Meshing in the Near Future

Fred Wilson writes a blog that is probably one of the easiest places for anyone interested in the future of our online lives to get a peek at what’s coming down the road. He and his venture fund have been early funders of companies like Twitter, Tumblr, Feedburner, FourSquare, SoundCloud, Etsy, MeetUp, Kickstarter and many more. In other words they know their sh**.

That’s what makes this recent post on Wilson’s blog so interesting and exciting:

We made this investment, in a neat company called Veniam that comes out of Porto Portugal, some time earlier this year but they finally got around to announcing it yesterday…

So enough about all of that. What does Veniam do? They make a “stack” of wireless technology that lets moving objects (think buses, garbage trucks, cars, vans, etc) carry a wifi access point/router and mesh with each other and anyone else who wants to join the network. With enough density, buses driving around your city can provision a wireless mesh that anyone can use on their smartphone when they are out and about. It’s a big vision and will take a lot of work (and luck) to realize, but this or something like it is eventually going to work and we are going to have a better way to access the internet on our phones than we have today.

Even if Veniam isn’t the solution, if these guys are backing it then there’s a very good chance that there will be a solution soon. That’s very exciting for those of us who’d like to cut the last-mile cord owned by the telecom/cable axis.

Looking for Good Wireless Karma

One of the blogs I read on a frequent basis, SwissMiss, has a sponsor called Karma. Karma provides mobile wifi that is not tied to any specific carrier and does not require a contract. In other words it’s like the various wireless carriers’ MiFi devices, but you don’t have to sign a contract and you pay for the data as you go.  Their website lists the retail price for the device at $149 – they’re running a special for $99 right now – and the data rates are $14 per GB with discounts available for bulk purchases.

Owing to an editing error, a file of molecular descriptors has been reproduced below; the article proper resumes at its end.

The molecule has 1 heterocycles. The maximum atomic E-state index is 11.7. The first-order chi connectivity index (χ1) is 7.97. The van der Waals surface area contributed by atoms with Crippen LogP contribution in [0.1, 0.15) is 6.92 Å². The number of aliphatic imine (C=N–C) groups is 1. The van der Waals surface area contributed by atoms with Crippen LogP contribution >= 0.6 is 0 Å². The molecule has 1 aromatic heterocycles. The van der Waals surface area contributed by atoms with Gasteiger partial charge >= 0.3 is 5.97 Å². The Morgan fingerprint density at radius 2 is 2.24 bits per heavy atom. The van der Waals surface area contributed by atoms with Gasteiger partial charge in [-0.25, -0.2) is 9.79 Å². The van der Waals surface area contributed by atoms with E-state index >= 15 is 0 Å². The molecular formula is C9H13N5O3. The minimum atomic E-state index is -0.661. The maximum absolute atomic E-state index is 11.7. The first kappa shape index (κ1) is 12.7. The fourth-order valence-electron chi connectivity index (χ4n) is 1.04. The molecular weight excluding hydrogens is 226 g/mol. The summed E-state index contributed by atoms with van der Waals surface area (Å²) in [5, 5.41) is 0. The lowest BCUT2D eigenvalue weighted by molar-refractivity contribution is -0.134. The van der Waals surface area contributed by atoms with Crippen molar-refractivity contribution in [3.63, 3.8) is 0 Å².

A quick search for comparisons of MiFi plans brought me to this page that compares the providers that require contracts – AT&T, Verizon, Sprint and T-Mobile – and the no-contract providers, Virgin and T-Mobile Monthly 4G. Karma seems to stack up well price-wise against all of them in terms of data plans and since there doesn’t seem to be a time limit on using the data this could be very useful for someone like me who might use a ton of data one month, say while on a business trip, and then not a lot of data for a couple of months at a time.

With the low price of the device itself this seems like a no-brainer. I’ll let you know how it goes if I end up testing it, and would love to hear from anyone else who has given it a try.